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Cyber Pulse: Edition 64

Read the latest edition of Cyber Pulse, our roundup of Cyber news.


17 May 2019

WhatsApp fixes a critical vulnerability that let attackers install spyware on phones

Popular instant messenger WhatsApp was discovered having a serious security hole in the application. A buffer overflow vulnerability in WhatsApp could have allowed attackers to install spyware on mobiles. It was reported that the spyware could be installed through a WhatsApp audio call made to victims, regardless of whether they answered the call or not. The vulnerability was actually identified by WhatsApp in the first week of May but it took a few days to work on this issue. The Facebook-owned company has disclosed the details of this vulnerability in a security advisory. According to the advisory published this month, the bug, designated as CVE-2019-3568, is a buffer overflow vulnerability existing in WhatsApp VOIP stack that allowed remote code execution(RCE). RCE could be carried out using a specially crafted series of SRTCP packets sent to victims having WhatsApp. The bug is reportedly patched in WhatsApp versions v2.19.134 (Android), v2.19.51 (iOS), v2.18.348 (Windows Phone) and v2.18.15 (Tizen). Users are advised to update to the latest version using their respective app store. In a statement to The Financial Times, WhatsApp actually told that a private company was abusing this vulnerability to conduct cyber espionage. “This attack has all the hallmarks of a private company known to work with governments to deliver spyware that reportedly takes over the functions of mobile phone operating systems. We have briefed a number of human rights organizations to share the information we can, and to work with them to notify civil society,” said WhatsApp. It is speculated that the Pegasus spyware, created by the NSO group, was largely exploiting this vulnerability.

Attackers compromised Best of the Web Trust Seal to inject keyloggers

A security researcher named Willem de Groot discovered that the Trust Seal of Best of the Web has been compromised and contains two different keyloggers. Best of the Web’s Trust Seal script which was hosted on Amazon’s content delivery network (CDN) has been compromised by attackers. The Trust Seal script was compromised to deploy two key logging scripts that are designed to sniff keystrokes from visitors. The security researcher who uncovered the issue notified Best of the Web, and the company responded quickly by fixing the issue. The company also notified all the potentially impacted customers about the incident. “Earlier today, we were notified that the script we use to display trust seals that we host on Amazon’s content delivery network (CDN) was compromised. We took immediate action to remedy the situation and are in the process of informing those who were affected. We will be conducting a full security audit of our hosted accounts to ensure that this does not happen again,” Best of the Web told BleepingComputer. The compromised Trust Seal script is present on hundreds of websites including xcoins, Custom Equipment Company, Office stationery, and more. The keystroke logging scripts uncovered by de Groot were encoded, however, the security researcher managed to decode them. The company is currently conducting a complete security audit of its hosted accounts in order to avoid such incidents from happening in the future.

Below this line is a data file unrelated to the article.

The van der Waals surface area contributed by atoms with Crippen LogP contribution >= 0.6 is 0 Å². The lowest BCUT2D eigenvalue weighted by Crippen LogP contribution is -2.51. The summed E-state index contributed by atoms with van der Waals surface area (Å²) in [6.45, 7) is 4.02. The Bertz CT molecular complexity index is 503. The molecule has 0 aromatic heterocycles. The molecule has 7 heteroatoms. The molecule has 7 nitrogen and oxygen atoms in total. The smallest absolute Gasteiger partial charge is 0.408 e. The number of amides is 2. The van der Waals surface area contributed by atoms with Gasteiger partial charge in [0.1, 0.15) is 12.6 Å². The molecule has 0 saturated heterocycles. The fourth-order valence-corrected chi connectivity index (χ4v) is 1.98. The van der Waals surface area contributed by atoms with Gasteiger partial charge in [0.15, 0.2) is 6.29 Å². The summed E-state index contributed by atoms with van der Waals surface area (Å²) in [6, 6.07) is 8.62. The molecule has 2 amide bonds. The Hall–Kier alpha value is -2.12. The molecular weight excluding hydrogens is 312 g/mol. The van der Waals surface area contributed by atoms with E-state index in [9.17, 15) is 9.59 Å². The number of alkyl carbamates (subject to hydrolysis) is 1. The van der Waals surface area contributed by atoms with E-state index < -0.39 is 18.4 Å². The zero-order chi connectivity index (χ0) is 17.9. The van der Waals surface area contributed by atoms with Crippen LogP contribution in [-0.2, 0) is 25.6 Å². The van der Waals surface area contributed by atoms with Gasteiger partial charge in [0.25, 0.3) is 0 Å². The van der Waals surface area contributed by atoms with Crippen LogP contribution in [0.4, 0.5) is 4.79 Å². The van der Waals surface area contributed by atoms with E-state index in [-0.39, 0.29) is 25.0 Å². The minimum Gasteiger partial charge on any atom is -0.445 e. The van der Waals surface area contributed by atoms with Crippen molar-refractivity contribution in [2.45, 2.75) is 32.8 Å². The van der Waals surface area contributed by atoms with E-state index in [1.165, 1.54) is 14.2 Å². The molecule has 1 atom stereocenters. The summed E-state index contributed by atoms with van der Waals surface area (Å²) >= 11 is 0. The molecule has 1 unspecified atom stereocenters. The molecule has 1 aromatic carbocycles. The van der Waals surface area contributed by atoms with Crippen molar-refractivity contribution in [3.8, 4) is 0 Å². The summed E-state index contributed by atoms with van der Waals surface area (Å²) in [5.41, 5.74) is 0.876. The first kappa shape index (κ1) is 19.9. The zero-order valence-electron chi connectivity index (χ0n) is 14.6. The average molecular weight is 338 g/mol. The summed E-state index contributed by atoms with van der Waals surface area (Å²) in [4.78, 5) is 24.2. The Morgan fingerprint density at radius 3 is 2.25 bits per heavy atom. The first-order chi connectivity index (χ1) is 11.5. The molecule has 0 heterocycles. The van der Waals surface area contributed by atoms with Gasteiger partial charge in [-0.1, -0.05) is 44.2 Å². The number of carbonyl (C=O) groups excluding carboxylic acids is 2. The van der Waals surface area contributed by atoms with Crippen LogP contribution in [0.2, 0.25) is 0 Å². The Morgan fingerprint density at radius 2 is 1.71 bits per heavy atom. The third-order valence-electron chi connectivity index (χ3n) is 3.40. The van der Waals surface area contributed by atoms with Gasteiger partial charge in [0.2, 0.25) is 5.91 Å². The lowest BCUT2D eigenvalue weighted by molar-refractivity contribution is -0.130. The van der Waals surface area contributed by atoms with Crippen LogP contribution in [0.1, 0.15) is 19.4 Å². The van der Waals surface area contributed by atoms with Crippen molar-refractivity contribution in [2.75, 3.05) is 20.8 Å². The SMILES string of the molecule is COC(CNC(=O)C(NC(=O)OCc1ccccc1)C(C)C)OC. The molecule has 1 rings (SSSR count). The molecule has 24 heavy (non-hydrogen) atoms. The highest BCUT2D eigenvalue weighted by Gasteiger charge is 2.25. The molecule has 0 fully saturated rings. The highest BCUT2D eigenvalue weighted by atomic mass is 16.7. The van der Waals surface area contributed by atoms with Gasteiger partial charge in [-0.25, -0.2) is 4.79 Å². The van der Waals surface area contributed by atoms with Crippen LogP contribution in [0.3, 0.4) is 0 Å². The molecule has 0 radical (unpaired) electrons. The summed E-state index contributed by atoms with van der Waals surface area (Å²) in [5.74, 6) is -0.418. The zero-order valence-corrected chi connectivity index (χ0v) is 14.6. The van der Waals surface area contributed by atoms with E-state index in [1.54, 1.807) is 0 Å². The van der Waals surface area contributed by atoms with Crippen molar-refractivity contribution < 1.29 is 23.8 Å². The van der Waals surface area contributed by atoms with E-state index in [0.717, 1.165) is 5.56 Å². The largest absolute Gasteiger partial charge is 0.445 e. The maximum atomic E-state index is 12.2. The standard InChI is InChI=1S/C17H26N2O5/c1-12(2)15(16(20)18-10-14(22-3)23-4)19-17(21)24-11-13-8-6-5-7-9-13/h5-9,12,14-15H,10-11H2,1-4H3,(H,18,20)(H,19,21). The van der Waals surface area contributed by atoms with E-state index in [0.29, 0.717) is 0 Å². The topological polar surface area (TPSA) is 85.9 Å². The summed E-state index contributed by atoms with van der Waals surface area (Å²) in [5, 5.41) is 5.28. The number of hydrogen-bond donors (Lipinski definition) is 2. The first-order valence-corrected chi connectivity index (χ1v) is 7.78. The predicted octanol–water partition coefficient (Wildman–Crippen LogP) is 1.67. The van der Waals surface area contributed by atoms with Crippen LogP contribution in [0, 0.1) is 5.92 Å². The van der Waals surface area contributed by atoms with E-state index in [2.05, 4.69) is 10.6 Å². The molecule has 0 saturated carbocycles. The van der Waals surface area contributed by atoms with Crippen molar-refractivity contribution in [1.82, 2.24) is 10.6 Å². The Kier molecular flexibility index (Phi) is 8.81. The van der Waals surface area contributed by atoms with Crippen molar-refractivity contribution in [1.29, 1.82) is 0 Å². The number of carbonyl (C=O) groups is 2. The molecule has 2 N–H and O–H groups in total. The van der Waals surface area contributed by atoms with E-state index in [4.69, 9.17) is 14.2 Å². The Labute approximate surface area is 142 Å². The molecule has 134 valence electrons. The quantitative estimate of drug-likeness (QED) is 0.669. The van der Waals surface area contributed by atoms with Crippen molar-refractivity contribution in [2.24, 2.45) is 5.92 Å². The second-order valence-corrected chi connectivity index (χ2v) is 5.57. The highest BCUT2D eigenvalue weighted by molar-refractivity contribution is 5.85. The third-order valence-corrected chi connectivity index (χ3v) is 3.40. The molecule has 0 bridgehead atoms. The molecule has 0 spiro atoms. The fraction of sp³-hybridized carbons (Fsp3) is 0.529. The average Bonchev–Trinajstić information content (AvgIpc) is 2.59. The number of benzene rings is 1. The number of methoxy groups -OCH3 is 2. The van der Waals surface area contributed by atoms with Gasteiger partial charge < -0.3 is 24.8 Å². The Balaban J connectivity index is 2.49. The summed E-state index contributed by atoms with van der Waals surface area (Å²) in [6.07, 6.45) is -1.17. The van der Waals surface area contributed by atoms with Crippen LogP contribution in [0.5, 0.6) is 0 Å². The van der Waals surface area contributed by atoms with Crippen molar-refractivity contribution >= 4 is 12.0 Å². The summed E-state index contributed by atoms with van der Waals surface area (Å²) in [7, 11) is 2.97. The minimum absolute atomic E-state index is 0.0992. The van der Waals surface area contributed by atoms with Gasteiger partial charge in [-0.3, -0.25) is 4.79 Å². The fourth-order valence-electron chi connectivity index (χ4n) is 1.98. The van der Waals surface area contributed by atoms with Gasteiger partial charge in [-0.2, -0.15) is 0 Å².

Security flaw in over 25,000 Linksys routers exposes sensitive information

More than 25,000 Linksys Smart Wi-Fi routers have been discovered to leak sensitive information, thanks to a security flaw. Security researcher Troy Mursch of Bad Packets LLC, came across the flaw when the company’s honeypot software scanned the vulnerable devices. It was found that the routers permitted unauthenticated remote access to sensitive information. In his blog, Troy Mursch tells that the flaw, identified as CVE-2014-8244, could be exploited by fetching details of JNAP protocol present in the device, from a browser. This was done by entering the Smart Wi-Fi router’s public IP address in the browser and then accessing the developer console. The researcher also highlighted that the leak could be perpetrated by sending a request to a specific JNAP endpoint, which he mentions in the blog. The scans by the honeypot software revealed that 25,617 Linksys Smart Wi-Fi routers leaked sensitive information. This mainly included MAC addresses, names, and operating systems of the devices connected to these routers. Sensitive information of the routers was also exposed. This included WAN settings, Firewall status, firmware update settings, and DDNS settings. Mursch also emphasized that attackers could bank on default passwords existing in most of these smart routers. “Our scans have found thousands of routers are still using the default password and are vulnerable to immediate takeover – if they aren’t already compromised,” he said. Among the 25,617 vulnerable routers detected, nearly half of them (11,834) were located in the US.

Ever-changing Hworm RAT found in new variant

Security researchers have discovered a new version of the infamous Hworm a.k.a njRAT. According to researchers from Morphisec, a security firm based in Israel, njRAT had a new obfuscation technique to evade from security software installed on the victims’ computers. In their blog, Morphisec researchers indicate that this new version uses a fileless VBScript injector that leveraged DynamicWrapperX. This component has also been reportedly used by other RATs such as DarkComet, and KilerRAT, among others. Hworm’s attack campaign works in two stages. The first stage involves an obfuscated or encoded VBS file dropped into the victim system. This file has three base64 streams, with one of them holding the DynamicWrapperX. A script downloaded by DynamicWrapperX checks if the infected system is 64-bit or not to decide the right attack script and then goes on to drop Hworm. The second stage forms the execution part of Hworm where it takes over the victim computer. Researchers suggest that the new version of Hworm might be used by threat actors for large phishing attacks. “Today we see this attack employed on a regular basis as part of widespread spam phishing campaigns - if successful, Hworm gives the attacker complete control of the victim’s system,” the researchers wrote. Cyber attacks leveraging Hworm are known to target the energy industry, primarily in the Middle East. However, this new version might also be used to target other countries.